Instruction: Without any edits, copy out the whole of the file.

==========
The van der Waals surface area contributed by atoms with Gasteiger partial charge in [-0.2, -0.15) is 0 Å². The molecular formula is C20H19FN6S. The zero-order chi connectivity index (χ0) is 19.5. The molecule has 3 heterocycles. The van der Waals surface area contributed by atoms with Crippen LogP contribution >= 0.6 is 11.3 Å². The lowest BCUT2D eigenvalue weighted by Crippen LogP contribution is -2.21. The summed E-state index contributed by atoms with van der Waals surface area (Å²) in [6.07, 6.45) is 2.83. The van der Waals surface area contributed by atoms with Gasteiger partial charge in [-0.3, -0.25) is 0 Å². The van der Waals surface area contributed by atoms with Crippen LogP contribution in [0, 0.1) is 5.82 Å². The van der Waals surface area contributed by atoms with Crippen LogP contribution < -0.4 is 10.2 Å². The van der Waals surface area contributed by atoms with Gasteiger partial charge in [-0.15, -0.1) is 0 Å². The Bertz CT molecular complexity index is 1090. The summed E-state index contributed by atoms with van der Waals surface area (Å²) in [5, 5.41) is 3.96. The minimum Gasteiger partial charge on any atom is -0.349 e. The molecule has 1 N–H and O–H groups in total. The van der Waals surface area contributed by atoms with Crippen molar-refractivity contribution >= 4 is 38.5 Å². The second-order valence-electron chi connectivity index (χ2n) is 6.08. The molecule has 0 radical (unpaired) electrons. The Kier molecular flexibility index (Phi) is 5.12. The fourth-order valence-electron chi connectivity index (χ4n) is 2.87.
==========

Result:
The van der Waals surface area contributed by atoms with Gasteiger partial charge in [-0.2, -0.15) is 0 Å². The molecular formula is C20H19FN6S. The zero-order chi connectivity index (χ0) is 19.5. The molecule has 3 heterocycles. The van der Waals surface area contributed by atoms with Crippen LogP contribution >= 0.6 is 11.3 Å². The lowest BCUT2D eigenvalue weighted by Crippen LogP contribution is -2.21. The summed E-state index contributed by atoms with van der Waals surface area (Å²) in [6.07, 6.45) is 2.83. The van der Waals surface area contributed by atoms with Gasteiger partial charge in [-0.3, -0.25) is 0 Å². The van der Waals surface area contributed by atoms with Crippen LogP contribution in [0, 0.1) is 5.82 Å². The van der Waals surface area contributed by atoms with Crippen LogP contribution < -0.4 is 10.2 Å². The van der Waals surface area contributed by atoms with Gasteiger partial charge in [-0.15, -0.1) is 0 Å². The Bertz CT molecular complexity index is 1090. The summed E-state index contributed by atoms with van der Waals surface area (Å²) in [5, 5.41) is 3.96. The minimum Gasteiger partial charge on any atom is -0.349 e. The molecule has 1 N–H and O–H groups in total. The van der Waals surface area contributed by atoms with Crippen molar-refractivity contribution >= 4 is 38.5 Å². The second-order valence-electron chi connectivity index (χ2n) is 6.08. The molecule has 0 radical (unpaired) electrons. The Kier molecular flexibility index (Phi) is 5.12. The fourth-order valence-electron chi connectivity index (χ4n) is 2.87.